Spring Cleaning in the Midst of COVID-19
April 9, 2020 | by amanda ryan
As we’re reaching a month of government shutdowns and self-quarantine, most of us are trying to stay vigilant with cleaning, in addition to our standard spring cleaning. Keeping your home sanitized and disinfected is one of the easiest ways to stop the spread of COVID-19.
While it’s important to keep your space clean and safe, there are certain steps that are important to take during this pandemic. With most of us being quarantined, this is the perfect time to practice some spring deep-cleaning.
Here are some ways to keep yourself safe from COVID-19 with spring cleaning…
1. Disinfect, Disinfect, Disinfect
While washing hands is a great place to start, unfortunately, it’s not going to be enough to rid your home of the Coronavirus if it’s hiding somewhere.
Make sure that you use disinfecting wipes or spray to deep clean the high-traffic areas of your home. These include countertops, door knobs, light switches, faucets, phones, toys, electronics, etc. The places and things that are touched the most should be cleaned daily or every couple of days.
Cleaning VS Disinfecting
- Cleaning refers to the removal of germs, dirt, and impurities from surfaces. It does not kill germs, but by removing them, it lowers their numbers and the risk of spreading infection.
- Disinfecting refers to using chemicals, for example, EPA-registered disinfectants, to kill germs on surfaces. This process does not necessarily clean dirty surfaces or remove germs, but by killing germs on a surface after cleaning, it can further lower the risk of spreading infection.
Additionally, you’ll want to deep clean everything in your home, especially if you’ve had visitors (which, at this stage of the game, you probably haven't had visitors, but if some of your family are essential workers, working outside of the home, then it's the same principle). Reportedly, the virus can stay on surfaces for as long as a few days. So, make sure you go through and disinfect most of the items in your home.
This may seem daunting, but to get through it, consider creating a schedule for the times and
days that you want to clean each room or group of items.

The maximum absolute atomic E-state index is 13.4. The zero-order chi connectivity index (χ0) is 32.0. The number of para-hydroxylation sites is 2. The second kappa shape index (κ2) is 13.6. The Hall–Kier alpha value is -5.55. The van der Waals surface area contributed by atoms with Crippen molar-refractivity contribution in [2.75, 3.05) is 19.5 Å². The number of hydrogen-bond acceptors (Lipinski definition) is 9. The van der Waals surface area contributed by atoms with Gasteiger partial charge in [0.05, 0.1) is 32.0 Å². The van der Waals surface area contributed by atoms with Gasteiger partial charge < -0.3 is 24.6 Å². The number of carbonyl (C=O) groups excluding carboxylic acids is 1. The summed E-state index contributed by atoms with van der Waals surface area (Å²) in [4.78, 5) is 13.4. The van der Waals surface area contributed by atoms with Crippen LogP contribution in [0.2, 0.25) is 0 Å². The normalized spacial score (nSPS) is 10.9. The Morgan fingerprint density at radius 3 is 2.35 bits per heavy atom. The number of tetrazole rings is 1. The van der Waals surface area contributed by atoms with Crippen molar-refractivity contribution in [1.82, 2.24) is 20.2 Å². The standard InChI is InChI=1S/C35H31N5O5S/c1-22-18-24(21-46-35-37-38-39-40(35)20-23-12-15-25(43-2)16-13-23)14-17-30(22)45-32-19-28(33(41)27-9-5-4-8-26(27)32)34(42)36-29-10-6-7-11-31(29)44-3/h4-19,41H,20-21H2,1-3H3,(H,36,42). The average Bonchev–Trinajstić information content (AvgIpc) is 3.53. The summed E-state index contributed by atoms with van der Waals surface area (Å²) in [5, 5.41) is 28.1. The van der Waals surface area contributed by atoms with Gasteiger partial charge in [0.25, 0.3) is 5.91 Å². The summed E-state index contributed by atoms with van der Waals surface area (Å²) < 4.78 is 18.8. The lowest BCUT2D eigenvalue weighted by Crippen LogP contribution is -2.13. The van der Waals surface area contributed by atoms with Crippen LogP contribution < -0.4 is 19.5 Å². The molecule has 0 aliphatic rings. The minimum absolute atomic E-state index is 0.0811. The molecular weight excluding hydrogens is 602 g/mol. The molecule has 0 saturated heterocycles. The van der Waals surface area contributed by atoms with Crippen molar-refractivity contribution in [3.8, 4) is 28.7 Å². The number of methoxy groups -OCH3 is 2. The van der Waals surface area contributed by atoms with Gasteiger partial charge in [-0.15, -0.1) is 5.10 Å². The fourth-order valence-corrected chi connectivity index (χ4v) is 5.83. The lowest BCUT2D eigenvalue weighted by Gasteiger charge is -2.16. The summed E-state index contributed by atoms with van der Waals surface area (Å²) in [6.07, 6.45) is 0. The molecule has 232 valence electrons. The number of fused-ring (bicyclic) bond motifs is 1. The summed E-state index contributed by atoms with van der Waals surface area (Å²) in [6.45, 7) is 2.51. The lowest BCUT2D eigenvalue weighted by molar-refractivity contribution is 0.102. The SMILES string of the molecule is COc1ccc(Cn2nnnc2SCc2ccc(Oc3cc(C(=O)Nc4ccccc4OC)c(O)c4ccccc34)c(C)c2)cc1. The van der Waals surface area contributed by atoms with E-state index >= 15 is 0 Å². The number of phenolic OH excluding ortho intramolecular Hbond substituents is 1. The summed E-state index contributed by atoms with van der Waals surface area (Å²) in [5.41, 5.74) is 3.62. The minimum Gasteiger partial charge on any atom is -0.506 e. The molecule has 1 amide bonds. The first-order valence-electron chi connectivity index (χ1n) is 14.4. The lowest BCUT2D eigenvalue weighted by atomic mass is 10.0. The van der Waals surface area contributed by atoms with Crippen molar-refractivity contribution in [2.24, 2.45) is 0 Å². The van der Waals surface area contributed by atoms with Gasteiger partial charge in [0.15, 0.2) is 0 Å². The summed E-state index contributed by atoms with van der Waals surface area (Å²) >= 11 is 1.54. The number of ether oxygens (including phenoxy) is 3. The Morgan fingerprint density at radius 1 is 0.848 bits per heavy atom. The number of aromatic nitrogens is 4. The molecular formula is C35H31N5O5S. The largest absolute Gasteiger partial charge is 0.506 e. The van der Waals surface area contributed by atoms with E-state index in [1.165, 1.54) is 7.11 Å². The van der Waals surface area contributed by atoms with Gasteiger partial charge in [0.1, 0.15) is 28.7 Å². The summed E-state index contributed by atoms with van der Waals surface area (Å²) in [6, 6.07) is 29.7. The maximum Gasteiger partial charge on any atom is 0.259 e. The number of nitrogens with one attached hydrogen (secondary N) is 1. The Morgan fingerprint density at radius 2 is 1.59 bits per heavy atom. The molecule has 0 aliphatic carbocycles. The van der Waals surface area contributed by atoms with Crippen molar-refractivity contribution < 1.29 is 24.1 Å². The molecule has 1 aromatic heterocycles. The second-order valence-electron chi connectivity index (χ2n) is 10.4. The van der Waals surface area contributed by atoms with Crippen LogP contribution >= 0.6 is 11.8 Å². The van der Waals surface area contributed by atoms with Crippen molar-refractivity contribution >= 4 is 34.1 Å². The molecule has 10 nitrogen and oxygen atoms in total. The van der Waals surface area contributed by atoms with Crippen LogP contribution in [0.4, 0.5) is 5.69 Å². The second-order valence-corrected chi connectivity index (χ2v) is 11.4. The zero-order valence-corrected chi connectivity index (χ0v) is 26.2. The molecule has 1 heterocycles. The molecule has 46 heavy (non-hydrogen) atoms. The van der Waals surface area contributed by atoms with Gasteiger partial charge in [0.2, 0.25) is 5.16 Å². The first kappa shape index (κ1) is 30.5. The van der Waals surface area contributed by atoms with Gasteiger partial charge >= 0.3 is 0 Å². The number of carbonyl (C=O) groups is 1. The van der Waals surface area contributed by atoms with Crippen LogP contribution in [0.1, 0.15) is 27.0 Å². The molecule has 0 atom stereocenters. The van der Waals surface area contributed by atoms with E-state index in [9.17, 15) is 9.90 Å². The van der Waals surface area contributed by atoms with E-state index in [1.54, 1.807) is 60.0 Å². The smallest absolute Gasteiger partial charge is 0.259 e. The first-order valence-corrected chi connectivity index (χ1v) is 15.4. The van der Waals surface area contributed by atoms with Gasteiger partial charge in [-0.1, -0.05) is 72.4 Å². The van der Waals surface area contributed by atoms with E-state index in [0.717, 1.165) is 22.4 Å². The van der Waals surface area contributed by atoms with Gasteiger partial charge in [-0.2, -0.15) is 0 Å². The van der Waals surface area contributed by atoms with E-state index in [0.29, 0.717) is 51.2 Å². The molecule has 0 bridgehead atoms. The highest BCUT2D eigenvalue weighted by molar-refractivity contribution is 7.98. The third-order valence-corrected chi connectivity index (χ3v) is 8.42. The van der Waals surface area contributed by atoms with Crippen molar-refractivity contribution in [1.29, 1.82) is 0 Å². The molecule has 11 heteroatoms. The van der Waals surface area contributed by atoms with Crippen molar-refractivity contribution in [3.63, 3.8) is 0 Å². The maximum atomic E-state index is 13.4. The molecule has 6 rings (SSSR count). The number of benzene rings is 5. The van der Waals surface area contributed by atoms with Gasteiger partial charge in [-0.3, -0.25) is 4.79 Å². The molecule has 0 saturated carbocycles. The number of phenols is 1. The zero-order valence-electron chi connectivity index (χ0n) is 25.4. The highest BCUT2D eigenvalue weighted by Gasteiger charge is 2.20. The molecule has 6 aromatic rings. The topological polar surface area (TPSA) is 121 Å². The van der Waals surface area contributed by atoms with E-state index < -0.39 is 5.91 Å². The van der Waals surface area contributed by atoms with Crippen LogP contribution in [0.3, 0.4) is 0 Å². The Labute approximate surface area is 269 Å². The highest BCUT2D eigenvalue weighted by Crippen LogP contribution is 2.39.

2. Do That Laundry You’ve Been Putting Off
As tempting as it can be to put laundry to the side since you can’t leave the house, try to avoid that habit.
COVID-19 can live on clothes, sheets, and blankets for several hours and even days. As part of your spring cleaning, gather up all the cloth materials that can go in the washer. Again, this may seem like a lot (because it is) but it’s important to do to keep your family safe!
To make it more manageable, create a laundry schedule and put loads in between other activities.
3. Sanitize the Kitchen
The last thing you want is to get food poisoning or a bacterial infection, anytime really, but especially amidst a pandemic.
This can happen if you aren’t properly sanitizing areas where food is being stored, eaten, or prepared. A weakened immune system can be detrimental if you contract COVID-19, so it’s important to stay healthy.
To sanitize your kitchen, start by wiping all the door knobs, cupboards, drawers, appliances, and other surfaces with a disinfectant. Make sure you clean out your fridge and freezer to get rid of any old foods or condiments that are expired. Follow this by disinfecting the entire contents of the fridge and freezer.
From there, make it a habit to wipe down surfaces before eating and preparing food, as well as after you’re done preparing food.
While spring cleaning this year holds a heavier responsibility and burden than it may other years, it’s so important for the health of your family. Take a deep breath, plan out your cleaning schedule, and don’t be afraid to take breaks as needed.
For a room-by-room checklist for spring cleaning, check out this guide from Oprah.com that promises 8-hours, start to finish.
Amanda Ryan is a freelance writer specializing in child and family content. Within this content area she has about 5 years of experience. Her love for learning about family life led to earning a bachelor’s degree in child and family development from Western Michigan University. She loves to research and write about the things that can help make parenting a little easier!
Spring Clean Your Health Habits
Spring-cleaning isn’t necessarily synonymous with clean eating. While clean eating carries essential principles, in many cases, it might also insinuate cutting out, cutting back, and cutting down on all of the things you've grown to love over the winter. What if we take a different approach and focus on what we should add instead of what we should remove?